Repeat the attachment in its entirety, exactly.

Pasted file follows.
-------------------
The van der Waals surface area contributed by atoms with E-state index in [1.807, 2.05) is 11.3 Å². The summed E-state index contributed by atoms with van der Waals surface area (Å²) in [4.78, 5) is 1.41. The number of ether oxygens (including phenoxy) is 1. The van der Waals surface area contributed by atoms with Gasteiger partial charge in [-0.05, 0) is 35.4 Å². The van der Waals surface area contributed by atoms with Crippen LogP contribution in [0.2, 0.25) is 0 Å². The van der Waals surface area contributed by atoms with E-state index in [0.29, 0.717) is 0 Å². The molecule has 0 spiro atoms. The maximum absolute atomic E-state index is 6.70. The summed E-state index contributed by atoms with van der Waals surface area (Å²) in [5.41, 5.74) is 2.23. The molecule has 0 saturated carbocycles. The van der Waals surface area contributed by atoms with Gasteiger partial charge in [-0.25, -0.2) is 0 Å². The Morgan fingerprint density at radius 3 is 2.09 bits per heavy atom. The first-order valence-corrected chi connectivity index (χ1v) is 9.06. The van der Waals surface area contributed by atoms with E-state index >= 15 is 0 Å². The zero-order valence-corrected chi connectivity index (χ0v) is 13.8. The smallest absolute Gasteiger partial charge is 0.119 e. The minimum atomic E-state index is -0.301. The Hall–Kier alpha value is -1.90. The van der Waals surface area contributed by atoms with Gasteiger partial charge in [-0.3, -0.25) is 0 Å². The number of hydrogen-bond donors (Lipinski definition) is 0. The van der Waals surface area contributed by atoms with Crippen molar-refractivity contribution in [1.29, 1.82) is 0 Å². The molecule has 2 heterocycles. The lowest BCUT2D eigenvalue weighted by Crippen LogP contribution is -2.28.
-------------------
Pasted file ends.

The van der Waals surface area contributed by atoms with E-state index in [1.807, 2.05) is 11.3 Å². The summed E-state index contributed by atoms with van der Waals surface area (Å²) in [4.78, 5) is 1.41. The number of ether oxygens (including phenoxy) is 1. The van der Waals surface area contributed by atoms with Gasteiger partial charge in [-0.05, 0) is 35.4 Å². The van der Waals surface area contributed by atoms with Crippen LogP contribution in [0.2, 0.25) is 0 Å². The van der Waals surface area contributed by atoms with E-state index in [0.29, 0.717) is 0 Å². The molecule has 0 spiro atoms. The maximum absolute atomic E-state index is 6.70. The summed E-state index contributed by atoms with van der Waals surface area (Å²) in [5.41, 5.74) is 2.23. The molecule has 0 saturated carbocycles. The van der Waals surface area contributed by atoms with Gasteiger partial charge in [-0.25, -0.2) is 0 Å². The Morgan fingerprint density at radius 3 is 2.09 bits per heavy atom. The first-order valence-corrected chi connectivity index (χ1v) is 9.06. The van der Waals surface area contributed by atoms with E-state index >= 15 is 0 Å². The zero-order valence-corrected chi connectivity index (χ0v) is 13.8. The smallest absolute Gasteiger partial charge is 0.119 e. The minimum atomic E-state index is -0.301. The Hall–Kier alpha value is -1.90. The van der Waals surface area contributed by atoms with Gasteiger partial charge in [-0.3, -0.25) is 0 Å². The number of hydrogen-bond donors (Lipinski definition) is 0. The van der Waals surface area contributed by atoms with Crippen molar-refractivity contribution in [1.29, 1.82) is 0 Å². The molecule has 2 heterocycles. The lowest BCUT2D eigenvalue weighted by Crippen LogP contribution is -2.28.